Islets of Hope  Is diabetes a disability?  What civil rights laws protect diabetics?

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Article disclaimer

Written by Lahle Wolfe

Source:  Publication PA-04-2006; Revised 12/06; Published by Islets of Hope, Diabetes and civil rights law: "An overview of your legal right to equal access to programs, benefits, opportunity, accommodations, education, and employment"   Read full publication (.pdf)

In October of 2005 a class-action lawsuit was filed by four families in Northern California against California schools aserting that children with diabetes were protected under federal (and state) disability laws. In August 2007, California courts rendered a landmark decision by legally establishing that children with diabetes were disabled according to both state and federal legal definitions and therefore, have protected rights under the Americans With Disabilities Act (ADA) of 1973 as well as the Individuals with Disabilities Education Act (IDEA).

 


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Diabetes and Civil Rights Laws
The Americans With Disabilities Act (ADA)
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The legal definition of a disability

The guiding anti-discrimination legislation used for identifying a person has having a disability can be found in the Rehabilitation Act and the Americans with Disabilities Act (ADA).  Both the Rehabilitation Act and the ADA have been amended since they were enacted in order to further clarify the term “disability” as it applies to civil rights of persons with disabilities. 

Anti-discrimination laws are continually being challenged and therefore, subject to dynamic legal interpretation and possible further amendment.  To find out if there have been any recent changes regarding disability laws in the United States contact your regional Disability and Technical Assistance Center (DBTAC) at 1-800-949-4232 V/TTY or visit them on the web:  http://www.dbtac.vcu.edu/.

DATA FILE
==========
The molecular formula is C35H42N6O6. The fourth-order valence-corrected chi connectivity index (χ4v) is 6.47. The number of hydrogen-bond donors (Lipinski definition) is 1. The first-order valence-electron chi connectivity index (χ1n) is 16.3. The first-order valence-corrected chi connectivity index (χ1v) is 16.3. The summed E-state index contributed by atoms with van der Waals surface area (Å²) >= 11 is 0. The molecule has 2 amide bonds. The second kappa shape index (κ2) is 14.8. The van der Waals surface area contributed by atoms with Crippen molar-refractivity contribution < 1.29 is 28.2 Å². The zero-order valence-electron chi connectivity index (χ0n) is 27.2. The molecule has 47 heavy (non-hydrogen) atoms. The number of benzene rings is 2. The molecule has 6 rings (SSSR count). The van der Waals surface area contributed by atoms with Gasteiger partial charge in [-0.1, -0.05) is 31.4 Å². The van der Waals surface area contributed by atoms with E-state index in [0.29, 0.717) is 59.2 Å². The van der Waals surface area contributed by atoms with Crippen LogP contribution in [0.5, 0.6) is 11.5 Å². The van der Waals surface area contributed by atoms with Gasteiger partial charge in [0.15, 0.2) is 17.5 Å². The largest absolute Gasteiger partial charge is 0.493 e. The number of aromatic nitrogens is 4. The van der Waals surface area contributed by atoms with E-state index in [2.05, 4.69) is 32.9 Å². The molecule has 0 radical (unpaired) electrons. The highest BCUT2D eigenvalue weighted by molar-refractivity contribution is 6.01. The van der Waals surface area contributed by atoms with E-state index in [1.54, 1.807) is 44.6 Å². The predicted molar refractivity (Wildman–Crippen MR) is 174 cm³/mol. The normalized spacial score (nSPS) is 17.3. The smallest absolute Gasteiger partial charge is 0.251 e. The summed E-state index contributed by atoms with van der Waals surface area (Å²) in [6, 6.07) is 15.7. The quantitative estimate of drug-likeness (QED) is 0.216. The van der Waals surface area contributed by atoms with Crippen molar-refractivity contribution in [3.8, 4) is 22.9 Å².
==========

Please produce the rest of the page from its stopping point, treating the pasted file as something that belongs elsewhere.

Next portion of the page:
Under the ADA there are three key aspects used in defining the term “disability.”  The ADA definition of disability reconciles with the term “disability” under the Rehabilitation Act.  Both the ADA and Rehabilitation Act work to identify specific types of discrimination that people with disabilities may encounter. While these two important sets of laws agree on what constitutes a disability, other laws do not use this same definition.  Laws that may use other, broader or more defining criteria for the term “disability” include state and federal laws providing benefits to disabled persons (i.e., state worker’s compensation laws) and veterans. 

In some cases, even if a person with diabetes is qualified as having a disability, other federal or state laws may prohibit or restrict the hiring of someone who uses insulin for a particular job.  In this case, anti-discrimination laws may or may not apply.

Both the ADA and The Rehabilitation Act of 1973 (which was further clarified in The Rehabilitation Act Amendments of 1974) define a person with a disability as:

 “anyone who:

        (i)  has a physical or mental impairment which substantially limits one or more major
              life activities,

       (ii)  has a record of such an impairment, or

      (iii)  is regarded as having such an impairment."

   

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Read more by selecting a topic below

Is everyone with diabetes considered disabled according to federal law?

Definition of physical and mental impairments

What is not considered an impairment?

Definition of "Major Life Activities"

The importance of the Rehabilitation Act Amendments of 1974 for diabetics

An impairment must substantially limit one or more major life activities

Applying the three limitation factor to diabetes (chart)

The meaning of “record of such an impairment”

Regarded As Having Such an Impairment

Illegal drug use and the ADA

Discrimination by association with a person who has diabetes

Is pre-diabetes or gestational diabetes a disability?

Your civil rights for administering diabetes self-care in public and in the work place

ADA Title I:  Employment

Definition of a qualified individual with a disability under Title I

ADA Title II: State and Local Government Activities

Definition of a qualified individual with a disability under ADA Title II  and Title III

ADA Title II: Public Transportation

ADA Title III: Public Accommodations

Title IV:  Telecommunications relay services

Your right to file a grievance:  ADA protection against retaliation or coercion

Where to file ADA civil rights complaints

   

Back to main Civil Rights Section

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Page Updated 08/15/2007